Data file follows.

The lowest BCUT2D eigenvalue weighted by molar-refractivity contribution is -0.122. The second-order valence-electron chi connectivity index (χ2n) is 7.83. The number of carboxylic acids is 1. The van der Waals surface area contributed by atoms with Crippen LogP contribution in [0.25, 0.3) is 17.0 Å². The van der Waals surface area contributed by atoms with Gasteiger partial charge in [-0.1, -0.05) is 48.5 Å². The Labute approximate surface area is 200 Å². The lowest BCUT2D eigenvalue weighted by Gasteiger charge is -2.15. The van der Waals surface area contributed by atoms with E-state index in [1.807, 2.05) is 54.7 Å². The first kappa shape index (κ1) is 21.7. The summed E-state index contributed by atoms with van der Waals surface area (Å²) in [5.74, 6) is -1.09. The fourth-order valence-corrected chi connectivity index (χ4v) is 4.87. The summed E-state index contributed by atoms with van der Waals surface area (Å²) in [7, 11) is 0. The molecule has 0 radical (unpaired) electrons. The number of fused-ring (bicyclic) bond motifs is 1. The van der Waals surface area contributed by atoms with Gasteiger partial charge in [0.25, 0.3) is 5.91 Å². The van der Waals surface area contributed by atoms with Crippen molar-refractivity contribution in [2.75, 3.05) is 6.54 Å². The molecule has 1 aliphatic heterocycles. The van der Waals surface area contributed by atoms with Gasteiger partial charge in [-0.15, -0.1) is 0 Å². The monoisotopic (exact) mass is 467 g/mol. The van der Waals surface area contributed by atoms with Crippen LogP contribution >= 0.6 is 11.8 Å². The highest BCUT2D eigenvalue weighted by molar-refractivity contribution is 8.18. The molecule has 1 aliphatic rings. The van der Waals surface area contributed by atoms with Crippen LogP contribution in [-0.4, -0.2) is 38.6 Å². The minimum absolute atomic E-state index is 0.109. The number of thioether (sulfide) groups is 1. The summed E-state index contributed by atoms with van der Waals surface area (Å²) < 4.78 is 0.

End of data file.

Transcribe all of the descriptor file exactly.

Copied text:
The lowest BCUT2D eigenvalue weighted by molar-refractivity contribution is -0.122. The second-order valence-electron chi connectivity index (χ2n) is 7.83. The number of carboxylic acids is 1. The van der Waals surface area contributed by atoms with Crippen LogP contribution in [0.25, 0.3) is 17.0 Å². The van der Waals surface area contributed by atoms with Gasteiger partial charge in [-0.1, -0.05) is 48.5 Å². The Labute approximate surface area is 200 Å². The lowest BCUT2D eigenvalue weighted by Gasteiger charge is -2.15. The van der Waals surface area contributed by atoms with E-state index in [1.807, 2.05) is 54.7 Å². The first kappa shape index (κ1) is 21.7. The summed E-state index contributed by atoms with van der Waals surface area (Å²) in [5.74, 6) is -1.09. The fourth-order valence-corrected chi connectivity index (χ4v) is 4.87. The summed E-state index contributed by atoms with van der Waals surface area (Å²) in [7, 11) is 0. The molecule has 0 radical (unpaired) electrons. The number of fused-ring (bicyclic) bond motifs is 1. The van der Waals surface area contributed by atoms with Gasteiger partial charge in [0.25, 0.3) is 5.91 Å². The van der Waals surface area contributed by atoms with Crippen molar-refractivity contribution in [2.75, 3.05) is 6.54 Å². The molecule has 1 aliphatic heterocycles. The van der Waals surface area contributed by atoms with Gasteiger partial charge in [-0.15, -0.1) is 0 Å². The monoisotopic (exact) mass is 467 g/mol. The van der Waals surface area contributed by atoms with Crippen LogP contribution >= 0.6 is 11.8 Å². The highest BCUT2D eigenvalue weighted by molar-refractivity contribution is 8.18. The molecule has 1 aliphatic rings. The van der Waals surface area contributed by atoms with Crippen LogP contribution in [-0.4, -0.2) is 38.6 Å². The minimum absolute atomic E-state index is 0.109. The number of thioether (sulfide) groups is 1. The summed E-state index contributed by atoms with van der Waals surface area (Å²) < 4.78 is 0.